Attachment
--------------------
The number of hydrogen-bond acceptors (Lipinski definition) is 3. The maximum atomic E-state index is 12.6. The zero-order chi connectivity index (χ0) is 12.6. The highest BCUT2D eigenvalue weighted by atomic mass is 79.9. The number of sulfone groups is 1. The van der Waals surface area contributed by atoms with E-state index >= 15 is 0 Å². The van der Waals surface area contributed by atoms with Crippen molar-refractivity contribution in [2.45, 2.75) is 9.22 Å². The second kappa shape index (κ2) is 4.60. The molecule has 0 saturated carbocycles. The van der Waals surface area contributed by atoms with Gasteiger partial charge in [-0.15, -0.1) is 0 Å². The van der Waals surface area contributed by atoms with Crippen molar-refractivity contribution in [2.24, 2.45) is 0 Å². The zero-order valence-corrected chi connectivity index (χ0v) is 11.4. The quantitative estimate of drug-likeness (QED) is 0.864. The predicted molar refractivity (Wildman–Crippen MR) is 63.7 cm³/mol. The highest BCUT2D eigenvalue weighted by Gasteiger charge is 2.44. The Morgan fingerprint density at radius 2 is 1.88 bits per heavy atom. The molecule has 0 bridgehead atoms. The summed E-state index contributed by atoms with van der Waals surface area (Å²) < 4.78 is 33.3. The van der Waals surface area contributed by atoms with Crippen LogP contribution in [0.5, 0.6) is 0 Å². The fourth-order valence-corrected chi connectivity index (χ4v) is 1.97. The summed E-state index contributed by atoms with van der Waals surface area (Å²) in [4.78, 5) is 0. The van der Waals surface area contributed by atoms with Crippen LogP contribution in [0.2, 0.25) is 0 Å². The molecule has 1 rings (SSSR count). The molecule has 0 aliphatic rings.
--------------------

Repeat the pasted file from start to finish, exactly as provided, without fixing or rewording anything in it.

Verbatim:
The number of hydrogen-bond acceptors (Lipinski definition) is 3. The maximum atomic E-state index is 12.6. The zero-order chi connectivity index (χ0) is 12.6. The highest BCUT2D eigenvalue weighted by atomic mass is 79.9. The number of sulfone groups is 1. The van der Waals surface area contributed by atoms with E-state index >= 15 is 0 Å². The van der Waals surface area contributed by atoms with Crippen molar-refractivity contribution in [2.45, 2.75) is 9.22 Å². The second kappa shape index (κ2) is 4.60. The molecule has 0 saturated carbocycles. The van der Waals surface area contributed by atoms with Gasteiger partial charge in [-0.15, -0.1) is 0 Å². The van der Waals surface area contributed by atoms with Crippen molar-refractivity contribution in [2.24, 2.45) is 0 Å². The zero-order valence-corrected chi connectivity index (χ0v) is 11.4. The quantitative estimate of drug-likeness (QED) is 0.864. The predicted molar refractivity (Wildman–Crippen MR) is 63.7 cm³/mol. The highest BCUT2D eigenvalue weighted by Gasteiger charge is 2.44. The Morgan fingerprint density at radius 2 is 1.88 bits per heavy atom. The molecule has 0 bridgehead atoms. The summed E-state index contributed by atoms with van der Waals surface area (Å²) < 4.78 is 33.3. The van der Waals surface area contributed by atoms with Crippen LogP contribution in [0.5, 0.6) is 0 Å². The fourth-order valence-corrected chi connectivity index (χ4v) is 1.97. The summed E-state index contributed by atoms with van der Waals surface area (Å²) in [4.78, 5) is 0. The van der Waals surface area contributed by atoms with Crippen LogP contribution in [0.2, 0.25) is 0 Å². The molecule has 1 rings (SSSR count). The molecule has 0 aliphatic rings.